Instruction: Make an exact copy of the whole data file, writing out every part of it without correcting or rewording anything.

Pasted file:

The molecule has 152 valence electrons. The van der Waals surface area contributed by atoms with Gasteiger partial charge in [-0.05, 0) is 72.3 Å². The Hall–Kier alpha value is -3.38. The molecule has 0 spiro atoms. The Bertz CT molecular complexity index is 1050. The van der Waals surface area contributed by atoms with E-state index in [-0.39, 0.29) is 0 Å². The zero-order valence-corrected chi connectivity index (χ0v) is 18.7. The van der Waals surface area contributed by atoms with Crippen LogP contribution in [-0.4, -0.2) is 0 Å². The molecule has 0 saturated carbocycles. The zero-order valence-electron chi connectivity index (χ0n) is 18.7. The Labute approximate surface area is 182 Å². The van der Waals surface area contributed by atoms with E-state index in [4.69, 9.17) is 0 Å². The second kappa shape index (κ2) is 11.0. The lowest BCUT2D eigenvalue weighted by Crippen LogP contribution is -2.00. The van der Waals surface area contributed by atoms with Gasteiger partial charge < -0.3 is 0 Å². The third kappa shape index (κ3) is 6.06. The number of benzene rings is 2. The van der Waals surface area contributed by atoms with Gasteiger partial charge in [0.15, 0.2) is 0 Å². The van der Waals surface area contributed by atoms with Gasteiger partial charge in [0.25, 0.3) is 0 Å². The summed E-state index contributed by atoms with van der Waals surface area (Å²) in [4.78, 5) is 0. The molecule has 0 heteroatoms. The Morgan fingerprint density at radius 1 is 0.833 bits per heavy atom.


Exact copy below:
The molecule has 152 valence electrons. The van der Waals surface area contributed by atoms with Gasteiger partial charge in [-0.05, 0) is 72.3 Å². The Hall–Kier alpha value is -3.38. The molecule has 0 spiro atoms. The Bertz CT molecular complexity index is 1050. The van der Waals surface area contributed by atoms with E-state index in [-0.39, 0.29) is 0 Å². The zero-order valence-corrected chi connectivity index (χ0v) is 18.7. The van der Waals surface area contributed by atoms with Crippen LogP contribution in [-0.4, -0.2) is 0 Å². The molecule has 0 saturated carbocycles. The zero-order valence-electron chi connectivity index (χ0n) is 18.7. The Labute approximate surface area is 182 Å². The van der Waals surface area contributed by atoms with E-state index in [4.69, 9.17) is 0 Å². The second kappa shape index (κ2) is 11.0. The lowest BCUT2D eigenvalue weighted by Crippen LogP contribution is -2.00. The van der Waals surface area contributed by atoms with Gasteiger partial charge < -0.3 is 0 Å². The third kappa shape index (κ3) is 6.06. The number of benzene rings is 2. The van der Waals surface area contributed by atoms with Gasteiger partial charge in [0.15, 0.2) is 0 Å². The van der Waals surface area contributed by atoms with Gasteiger partial charge in [0.25, 0.3) is 0 Å². The summed E-state index contributed by atoms with van der Waals surface area (Å²) in [4.78, 5) is 0. The molecule has 0 heteroatoms. The Morgan fingerprint density at radius 1 is 0.833 bits per heavy atom.